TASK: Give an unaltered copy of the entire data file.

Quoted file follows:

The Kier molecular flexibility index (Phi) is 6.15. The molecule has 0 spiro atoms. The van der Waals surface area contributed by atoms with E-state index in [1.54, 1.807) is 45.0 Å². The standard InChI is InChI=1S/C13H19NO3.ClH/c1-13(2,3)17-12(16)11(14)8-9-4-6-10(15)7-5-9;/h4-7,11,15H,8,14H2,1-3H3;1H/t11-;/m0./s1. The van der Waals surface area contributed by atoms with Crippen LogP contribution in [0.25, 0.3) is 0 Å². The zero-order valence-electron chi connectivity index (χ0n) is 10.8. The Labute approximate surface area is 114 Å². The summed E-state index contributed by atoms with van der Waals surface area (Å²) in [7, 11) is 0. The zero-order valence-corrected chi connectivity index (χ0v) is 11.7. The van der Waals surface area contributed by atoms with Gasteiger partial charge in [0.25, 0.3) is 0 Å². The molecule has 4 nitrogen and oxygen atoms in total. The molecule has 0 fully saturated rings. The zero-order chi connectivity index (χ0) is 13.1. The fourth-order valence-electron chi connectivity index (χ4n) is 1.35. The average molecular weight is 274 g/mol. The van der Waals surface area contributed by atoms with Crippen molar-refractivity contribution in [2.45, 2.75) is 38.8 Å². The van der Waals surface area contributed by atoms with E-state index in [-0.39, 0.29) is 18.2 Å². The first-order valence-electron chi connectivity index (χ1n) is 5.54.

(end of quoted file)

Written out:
The Kier molecular flexibility index (Phi) is 6.15. The molecule has 0 spiro atoms. The van der Waals surface area contributed by atoms with E-state index in [1.54, 1.807) is 45.0 Å². The standard InChI is InChI=1S/C13H19NO3.ClH/c1-13(2,3)17-12(16)11(14)8-9-4-6-10(15)7-5-9;/h4-7,11,15H,8,14H2,1-3H3;1H/t11-;/m0./s1. The van der Waals surface area contributed by atoms with Crippen LogP contribution in [0.25, 0.3) is 0 Å². The zero-order valence-electron chi connectivity index (χ0n) is 10.8. The Labute approximate surface area is 114 Å². The summed E-state index contributed by atoms with van der Waals surface area (Å²) in [7, 11) is 0. The zero-order valence-corrected chi connectivity index (χ0v) is 11.7. The van der Waals surface area contributed by atoms with Gasteiger partial charge in [0.25, 0.3) is 0 Å². The molecule has 4 nitrogen and oxygen atoms in total. The molecule has 0 fully saturated rings. The zero-order chi connectivity index (χ0) is 13.1. The fourth-order valence-electron chi connectivity index (χ4n) is 1.35. The average molecular weight is 274 g/mol. The van der Waals surface area contributed by atoms with Crippen molar-refractivity contribution in [2.45, 2.75) is 38.8 Å². The van der Waals surface area contributed by atoms with E-state index in [-0.39, 0.29) is 18.2 Å². The first-order valence-electron chi connectivity index (χ1n) is 5.54.